Idea: Argument-position `impl Trait` inference

I’m a really big fan of impl Trait, especially in argument position. A lot of times there’s a type parameter for a function you really just don’t ever need anywhere else, and being able to avoid adding another parameter that is always inferred is great!

I propose adding some definition-time inference to impl Trait in argument positon. Consider the following code:

struct Complex<T: Num>(T, T);

fn consume<T: Num>(z: Complex<T>) { .. }

With impl Trait we can get rid of T and simplify this to

fn consume(z: Complex<impl Num>) { .. }

I propose allowing the following even simpler form (actual syntax TBD):

fn consume(z: Complex<impl>) { .. }

Using impl without a bound after it in argument type position will infer the bound to be the weakest possible. In this case, it looks at Complex<?0> and realizes that ?0: Num, so it desugars to impl Num. Formally, impl in the type parameter or associated type position of a type constructor T desugars to impl Bound, whre Bound is the sum of all of there where clauses of T involving that type parameter or assoc type. In code,

struct K<.., T, ..> where T: B1, T: B2, .. { .. }
fn foo(_: K<.., impl, ..>) { .. }
// desug
fn foo(_: K<.., impl Sized + B1 + B2 + .., ..>) { .. }

In particular, fn foo(_: impl) desugars to fn foo(_: impl Sized). If the parameter is T: ?Sized, we get

fn foo(_: &impl) { .. }
// desug
fn foo(_: &impl ?Sized) { .. }

as expected.

This is useful for avoiding repeating the same bounds all over the place for a particular struct which are easily understood from context. @Centril’s parameterized modules come to mind here:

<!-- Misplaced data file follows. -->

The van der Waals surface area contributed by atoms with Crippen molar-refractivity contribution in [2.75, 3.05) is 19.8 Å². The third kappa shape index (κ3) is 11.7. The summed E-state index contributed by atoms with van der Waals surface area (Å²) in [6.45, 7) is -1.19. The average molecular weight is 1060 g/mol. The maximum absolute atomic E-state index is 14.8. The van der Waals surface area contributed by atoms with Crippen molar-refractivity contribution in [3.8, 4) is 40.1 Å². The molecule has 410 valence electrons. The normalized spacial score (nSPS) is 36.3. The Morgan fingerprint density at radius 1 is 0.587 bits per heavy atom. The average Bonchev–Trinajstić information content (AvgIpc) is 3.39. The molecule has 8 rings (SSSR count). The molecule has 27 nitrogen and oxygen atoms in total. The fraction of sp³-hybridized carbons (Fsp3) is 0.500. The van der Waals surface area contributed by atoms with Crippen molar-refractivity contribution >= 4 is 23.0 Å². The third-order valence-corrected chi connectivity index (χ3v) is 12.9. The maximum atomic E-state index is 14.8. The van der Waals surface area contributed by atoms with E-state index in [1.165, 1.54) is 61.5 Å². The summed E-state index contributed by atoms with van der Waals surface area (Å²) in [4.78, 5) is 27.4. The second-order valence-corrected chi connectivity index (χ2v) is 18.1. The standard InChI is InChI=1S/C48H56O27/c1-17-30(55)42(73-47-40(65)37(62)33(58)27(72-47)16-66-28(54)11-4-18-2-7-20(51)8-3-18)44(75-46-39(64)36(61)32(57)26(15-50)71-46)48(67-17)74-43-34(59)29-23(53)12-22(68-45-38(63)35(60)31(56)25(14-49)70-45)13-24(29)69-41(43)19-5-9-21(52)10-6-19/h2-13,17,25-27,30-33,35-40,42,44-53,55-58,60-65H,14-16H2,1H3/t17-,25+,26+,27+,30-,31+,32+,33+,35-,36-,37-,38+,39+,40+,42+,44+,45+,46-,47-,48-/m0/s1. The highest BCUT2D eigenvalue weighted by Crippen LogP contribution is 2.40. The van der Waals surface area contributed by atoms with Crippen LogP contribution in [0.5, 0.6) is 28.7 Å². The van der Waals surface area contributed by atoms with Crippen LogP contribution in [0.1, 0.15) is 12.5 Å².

mod<Db: Database + Serialize + 'static> { struct K<T> { .. } }
fn frob(k: K<i32, impl>) { .. }
// instead of
fn frob(k: K<i32, impl Database + Serialize + 'static>) { ..}

This doesn’t introduce any particularly wild inference; looking up what impl infers is as easy as looking up the type it’s used in.

The form fn foo(_: impl) is also useful for when you want to take ownership of something but ignore its value.

In the precense of const generics, this becomes even more powerful, since const parameters usually involve a long <..> clause. For example,

const fn last<T, const n: usize>(xs: [T; n]) -> T { xs[n - 1] }
// becomes the following, recalling that [_; _]::len can be made `const`
const fn last<T>(xs: [T; impl]) -> T { xs[xs.len() - 1] }

While I think I am one of the more obnoxious “enforce readability with an iron fist” people, I think this is actually a readability win. Anywhere you can use impl, the implied bounds are a single code jump away! I could also imagine this is useful for by-example macros, which might not want to repeat a bunch of user-provided bounds all over the place.

I don’t feel like bikeshedding about syntax quite yet, but I’ll mention this anyway. An alternative syntax is any, to reflect that this represents the “most universal type” available in the given position. This, one might write

fn foo(z: Complex<any>) { .. }

I think it’s more illustrative of what I’m proposing, but I don’t think it’s worth arguing about yet.

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Complex<impl _> would feel more natural to me.


let x: Complex<_> = ... already means “let the compiler figure it out” in type position. To color the bikeshed, just using that as “minimally constrained” makes sense to me. (Then you can even use <T: Debug + _> to say minimally constrained plus debug?)

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I like this! Maybe this points to a more succinct solution: constraint inference. In particular, any place where a constraint can appear, you can write _ to mean “the weakest constraint available”. For example,

fn foo<T: _>()

will infer T: Sized (boring). However, I could imagine that writing

fn foo<T: _>(z: Complex<T>)

would infer T: Sized + Num. As a corollary to this, we now get impl _ pretty much everywhere it makes sense.

Now, I will point out a problem with this; one could interpret T: _ to mean “infer the necessary bounds for whatever I do in the function body” (which is way too powerful) since this is what let x: _ does in a function body, and what _ does in a turbofish.